Full course description
Starting from the observation that human behaviour often deviates from traditional homo economicus models, behavioural economists try to model how people actually behave. In this course we will discuss why they do that, how they do that and what the results of their efforts are. We start by discussing the reasons to build models of human behaviour and the challenges faced when trying to do so. Next we will critically examine different general approaches to this endeavour. Having set the stage we will study behavioural economics models of choice, belief updating, decision making under risk, intertemporal choice, strategic decision making, and social preferences. Finally we explore the implications of behavioural economics for policy making and macro-economic modelling. Although we discuss the interplay between theory and empirics we will focus on theories, rather than empirical observations, of human behaviour.
- Form an opinion on the why and how of modelling human behaviour, in particular as it deviates from the rational and selfish homo economics.
- Become acquainted with some of the most important behavioural economics models on a variety of topics.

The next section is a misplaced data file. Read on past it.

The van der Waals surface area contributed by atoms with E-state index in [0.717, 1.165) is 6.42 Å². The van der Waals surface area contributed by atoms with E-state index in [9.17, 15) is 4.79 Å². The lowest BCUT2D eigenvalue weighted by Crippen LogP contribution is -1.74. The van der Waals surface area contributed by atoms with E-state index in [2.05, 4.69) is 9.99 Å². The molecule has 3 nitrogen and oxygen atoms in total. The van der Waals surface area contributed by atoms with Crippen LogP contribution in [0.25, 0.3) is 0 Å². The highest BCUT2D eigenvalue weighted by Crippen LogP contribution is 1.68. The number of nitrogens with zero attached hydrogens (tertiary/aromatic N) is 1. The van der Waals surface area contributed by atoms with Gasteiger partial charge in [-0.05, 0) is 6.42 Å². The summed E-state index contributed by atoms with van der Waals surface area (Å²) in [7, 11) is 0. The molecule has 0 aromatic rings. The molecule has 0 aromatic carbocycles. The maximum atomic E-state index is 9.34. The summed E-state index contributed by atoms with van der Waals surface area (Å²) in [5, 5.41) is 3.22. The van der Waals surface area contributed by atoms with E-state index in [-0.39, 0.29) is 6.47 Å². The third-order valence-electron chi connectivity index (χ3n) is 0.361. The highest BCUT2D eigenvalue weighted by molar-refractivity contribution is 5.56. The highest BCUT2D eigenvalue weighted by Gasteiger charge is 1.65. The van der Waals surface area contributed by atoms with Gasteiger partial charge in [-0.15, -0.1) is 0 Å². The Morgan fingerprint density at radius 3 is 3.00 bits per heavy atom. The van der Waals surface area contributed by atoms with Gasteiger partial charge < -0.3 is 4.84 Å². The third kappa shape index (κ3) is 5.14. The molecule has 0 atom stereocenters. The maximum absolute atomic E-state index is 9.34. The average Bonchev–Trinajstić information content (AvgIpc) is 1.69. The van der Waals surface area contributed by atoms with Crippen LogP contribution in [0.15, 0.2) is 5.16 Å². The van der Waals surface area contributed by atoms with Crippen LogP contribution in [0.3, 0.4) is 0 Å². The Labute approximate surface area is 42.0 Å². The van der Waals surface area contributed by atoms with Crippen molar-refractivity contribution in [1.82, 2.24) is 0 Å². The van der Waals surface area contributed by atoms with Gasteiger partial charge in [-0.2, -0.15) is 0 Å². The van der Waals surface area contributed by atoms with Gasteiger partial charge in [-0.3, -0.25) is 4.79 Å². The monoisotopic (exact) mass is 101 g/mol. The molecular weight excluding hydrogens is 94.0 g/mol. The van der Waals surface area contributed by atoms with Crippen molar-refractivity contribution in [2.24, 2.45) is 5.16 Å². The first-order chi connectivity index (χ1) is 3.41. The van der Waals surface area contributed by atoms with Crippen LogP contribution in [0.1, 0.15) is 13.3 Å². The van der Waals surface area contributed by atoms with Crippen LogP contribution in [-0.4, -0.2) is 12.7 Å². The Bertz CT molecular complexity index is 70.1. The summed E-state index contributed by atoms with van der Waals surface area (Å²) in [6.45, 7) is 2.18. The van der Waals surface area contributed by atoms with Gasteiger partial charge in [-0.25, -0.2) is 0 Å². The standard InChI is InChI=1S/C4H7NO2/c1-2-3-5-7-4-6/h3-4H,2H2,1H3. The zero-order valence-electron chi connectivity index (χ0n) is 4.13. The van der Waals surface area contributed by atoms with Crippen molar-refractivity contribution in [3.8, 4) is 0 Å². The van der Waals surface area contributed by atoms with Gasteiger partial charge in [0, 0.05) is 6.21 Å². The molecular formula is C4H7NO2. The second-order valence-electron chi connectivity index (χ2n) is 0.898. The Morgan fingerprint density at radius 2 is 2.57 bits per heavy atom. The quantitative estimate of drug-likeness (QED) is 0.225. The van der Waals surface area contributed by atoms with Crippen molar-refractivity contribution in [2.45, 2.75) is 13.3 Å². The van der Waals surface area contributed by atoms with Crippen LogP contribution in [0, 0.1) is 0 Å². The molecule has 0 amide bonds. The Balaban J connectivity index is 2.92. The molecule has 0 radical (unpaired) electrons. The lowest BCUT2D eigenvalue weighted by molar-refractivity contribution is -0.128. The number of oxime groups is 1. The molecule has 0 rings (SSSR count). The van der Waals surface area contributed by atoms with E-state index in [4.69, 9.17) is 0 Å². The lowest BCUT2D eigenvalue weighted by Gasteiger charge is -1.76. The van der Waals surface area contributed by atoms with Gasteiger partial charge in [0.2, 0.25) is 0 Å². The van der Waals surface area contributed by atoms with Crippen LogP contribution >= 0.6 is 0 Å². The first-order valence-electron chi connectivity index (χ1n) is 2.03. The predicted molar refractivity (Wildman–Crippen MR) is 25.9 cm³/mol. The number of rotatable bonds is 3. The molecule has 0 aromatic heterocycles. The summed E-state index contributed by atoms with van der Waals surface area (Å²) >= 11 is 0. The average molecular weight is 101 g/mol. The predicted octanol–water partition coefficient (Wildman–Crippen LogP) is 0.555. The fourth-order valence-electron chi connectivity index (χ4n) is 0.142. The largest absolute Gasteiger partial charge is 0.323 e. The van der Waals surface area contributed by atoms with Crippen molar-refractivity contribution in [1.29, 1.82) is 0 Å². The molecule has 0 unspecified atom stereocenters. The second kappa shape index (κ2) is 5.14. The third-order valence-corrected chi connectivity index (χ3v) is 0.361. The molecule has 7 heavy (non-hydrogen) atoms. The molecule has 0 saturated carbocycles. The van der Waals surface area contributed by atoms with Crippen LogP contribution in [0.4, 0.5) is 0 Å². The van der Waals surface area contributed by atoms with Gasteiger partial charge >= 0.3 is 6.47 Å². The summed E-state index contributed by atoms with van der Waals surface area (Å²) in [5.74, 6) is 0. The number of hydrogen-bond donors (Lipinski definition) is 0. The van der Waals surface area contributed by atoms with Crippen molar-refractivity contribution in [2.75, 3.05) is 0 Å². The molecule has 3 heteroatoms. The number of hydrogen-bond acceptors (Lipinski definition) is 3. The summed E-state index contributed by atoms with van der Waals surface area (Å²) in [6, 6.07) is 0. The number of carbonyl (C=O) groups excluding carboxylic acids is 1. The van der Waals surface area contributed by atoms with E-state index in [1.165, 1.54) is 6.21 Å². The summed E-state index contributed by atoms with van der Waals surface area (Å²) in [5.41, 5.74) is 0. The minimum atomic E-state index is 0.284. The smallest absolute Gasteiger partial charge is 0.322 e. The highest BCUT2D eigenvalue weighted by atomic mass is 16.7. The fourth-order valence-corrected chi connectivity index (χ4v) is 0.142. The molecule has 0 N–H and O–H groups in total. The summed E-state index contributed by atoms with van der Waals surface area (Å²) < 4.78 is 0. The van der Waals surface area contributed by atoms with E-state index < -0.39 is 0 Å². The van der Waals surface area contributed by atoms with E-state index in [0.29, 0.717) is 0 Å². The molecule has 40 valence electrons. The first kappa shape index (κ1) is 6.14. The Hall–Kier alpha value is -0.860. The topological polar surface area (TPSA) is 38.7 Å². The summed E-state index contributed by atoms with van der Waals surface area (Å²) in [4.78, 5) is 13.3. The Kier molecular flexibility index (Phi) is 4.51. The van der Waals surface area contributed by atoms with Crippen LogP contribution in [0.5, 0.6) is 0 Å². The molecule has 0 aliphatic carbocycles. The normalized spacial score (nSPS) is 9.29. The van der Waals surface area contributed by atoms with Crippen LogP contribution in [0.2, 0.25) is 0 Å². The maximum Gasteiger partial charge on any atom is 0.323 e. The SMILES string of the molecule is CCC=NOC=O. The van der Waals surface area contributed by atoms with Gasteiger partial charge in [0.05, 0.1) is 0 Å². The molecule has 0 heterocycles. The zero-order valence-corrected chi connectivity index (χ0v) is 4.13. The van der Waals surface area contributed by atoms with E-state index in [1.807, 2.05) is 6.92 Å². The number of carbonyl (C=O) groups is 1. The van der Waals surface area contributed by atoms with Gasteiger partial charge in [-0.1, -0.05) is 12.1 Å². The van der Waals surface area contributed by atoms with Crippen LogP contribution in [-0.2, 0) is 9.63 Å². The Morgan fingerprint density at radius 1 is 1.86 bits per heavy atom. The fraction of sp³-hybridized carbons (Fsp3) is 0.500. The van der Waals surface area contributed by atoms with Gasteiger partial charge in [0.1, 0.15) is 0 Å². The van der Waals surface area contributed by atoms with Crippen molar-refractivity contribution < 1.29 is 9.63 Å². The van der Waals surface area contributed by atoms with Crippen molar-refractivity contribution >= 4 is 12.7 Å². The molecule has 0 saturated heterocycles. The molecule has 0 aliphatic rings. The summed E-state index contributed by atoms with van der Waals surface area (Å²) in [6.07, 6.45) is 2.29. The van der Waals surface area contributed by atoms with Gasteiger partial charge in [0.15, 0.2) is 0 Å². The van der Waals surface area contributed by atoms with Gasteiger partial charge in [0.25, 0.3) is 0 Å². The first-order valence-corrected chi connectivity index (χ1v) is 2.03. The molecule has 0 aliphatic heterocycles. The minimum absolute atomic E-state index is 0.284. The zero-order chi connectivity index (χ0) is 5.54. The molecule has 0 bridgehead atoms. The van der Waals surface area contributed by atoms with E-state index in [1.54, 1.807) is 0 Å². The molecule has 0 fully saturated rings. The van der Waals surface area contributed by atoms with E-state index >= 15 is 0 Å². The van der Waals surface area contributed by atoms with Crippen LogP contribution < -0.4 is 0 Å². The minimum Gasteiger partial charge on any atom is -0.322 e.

- Understand, build and expand models of human behaviour.
- Understand the interplay between theory and data, including the ability to build a theory based on observed behavioural regularities, assess a theory based on observed behaviour, and conceive of possible empirical tests of a theory.
- Acquire intimate knowledge of the theoretical and empirical literature related to the chosen research topic.
- Design a research project related to behavioural economics.
Research masters students only: Microeconomics at a research Master’s level (e.g.: EBC4061 Microeconomics I and EBC4204 Microeconomics 2); exposure to experimental economics methodology (e.g. EBS4026 Experimental Economics Methods) is an advantage but not a formal requirement.
There is no one textbook that will cover the course. The literature will consist of a wide variety of readings including chapters from textbooks aimed at advanced graduates and contemporary research articles.